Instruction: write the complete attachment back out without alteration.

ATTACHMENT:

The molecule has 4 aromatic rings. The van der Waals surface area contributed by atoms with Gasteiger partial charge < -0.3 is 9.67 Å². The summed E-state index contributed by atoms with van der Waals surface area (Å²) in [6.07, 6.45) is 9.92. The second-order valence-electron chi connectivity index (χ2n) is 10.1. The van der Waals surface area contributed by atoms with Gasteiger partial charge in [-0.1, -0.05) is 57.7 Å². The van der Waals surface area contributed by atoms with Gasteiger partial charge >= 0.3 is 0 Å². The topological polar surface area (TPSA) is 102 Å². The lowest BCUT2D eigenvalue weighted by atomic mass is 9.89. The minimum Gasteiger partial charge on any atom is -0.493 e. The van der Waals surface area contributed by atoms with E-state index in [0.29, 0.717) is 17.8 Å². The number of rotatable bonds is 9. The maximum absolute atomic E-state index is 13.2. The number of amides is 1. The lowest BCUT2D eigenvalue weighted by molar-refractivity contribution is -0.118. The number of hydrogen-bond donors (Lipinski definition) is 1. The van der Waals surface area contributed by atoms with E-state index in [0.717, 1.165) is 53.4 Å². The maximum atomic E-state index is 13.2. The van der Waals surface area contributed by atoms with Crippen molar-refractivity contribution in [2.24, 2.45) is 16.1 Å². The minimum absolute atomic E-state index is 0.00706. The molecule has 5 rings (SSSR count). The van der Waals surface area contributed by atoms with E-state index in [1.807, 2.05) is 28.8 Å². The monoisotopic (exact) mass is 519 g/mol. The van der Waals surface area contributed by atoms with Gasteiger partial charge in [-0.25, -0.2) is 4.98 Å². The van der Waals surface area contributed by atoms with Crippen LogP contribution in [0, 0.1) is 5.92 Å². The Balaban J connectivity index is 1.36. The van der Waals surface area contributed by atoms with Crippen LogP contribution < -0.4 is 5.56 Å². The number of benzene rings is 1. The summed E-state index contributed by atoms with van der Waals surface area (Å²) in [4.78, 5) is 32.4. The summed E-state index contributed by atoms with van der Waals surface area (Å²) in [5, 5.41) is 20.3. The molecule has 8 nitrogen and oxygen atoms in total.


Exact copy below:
The molecule has 4 aromatic rings. The van der Waals surface area contributed by atoms with Gasteiger partial charge < -0.3 is 9.67 Å². The summed E-state index contributed by atoms with van der Waals surface area (Å²) in [6.07, 6.45) is 9.92. The second-order valence-electron chi connectivity index (χ2n) is 10.1. The van der Waals surface area contributed by atoms with Gasteiger partial charge in [-0.1, -0.05) is 57.7 Å². The van der Waals surface area contributed by atoms with Gasteiger partial charge >= 0.3 is 0 Å². The topological polar surface area (TPSA) is 102 Å². The lowest BCUT2D eigenvalue weighted by atomic mass is 9.89. The minimum Gasteiger partial charge on any atom is -0.493 e. The van der Waals surface area contributed by atoms with E-state index in [0.29, 0.717) is 17.8 Å². The number of rotatable bonds is 9. The maximum absolute atomic E-state index is 13.2. The number of amides is 1. The lowest BCUT2D eigenvalue weighted by molar-refractivity contribution is -0.118. The number of hydrogen-bond donors (Lipinski definition) is 1. The van der Waals surface area contributed by atoms with E-state index in [0.717, 1.165) is 53.4 Å². The maximum atomic E-state index is 13.2. The van der Waals surface area contributed by atoms with Crippen molar-refractivity contribution in [2.24, 2.45) is 16.1 Å². The minimum absolute atomic E-state index is 0.00706. The molecule has 5 rings (SSSR count). The van der Waals surface area contributed by atoms with E-state index in [1.807, 2.05) is 28.8 Å². The monoisotopic (exact) mass is 519 g/mol. The van der Waals surface area contributed by atoms with Gasteiger partial charge in [-0.25, -0.2) is 4.98 Å². The van der Waals surface area contributed by atoms with Crippen LogP contribution in [0, 0.1) is 5.92 Å². The Balaban J connectivity index is 1.36. The van der Waals surface area contributed by atoms with Crippen LogP contribution < -0.4 is 5.56 Å². The number of benzene rings is 1. The summed E-state index contributed by atoms with van der Waals surface area (Å²) in [4.78, 5) is 32.4. The summed E-state index contributed by atoms with van der Waals surface area (Å²) in [5, 5.41) is 20.3. The molecule has 8 nitrogen and oxygen atoms in total.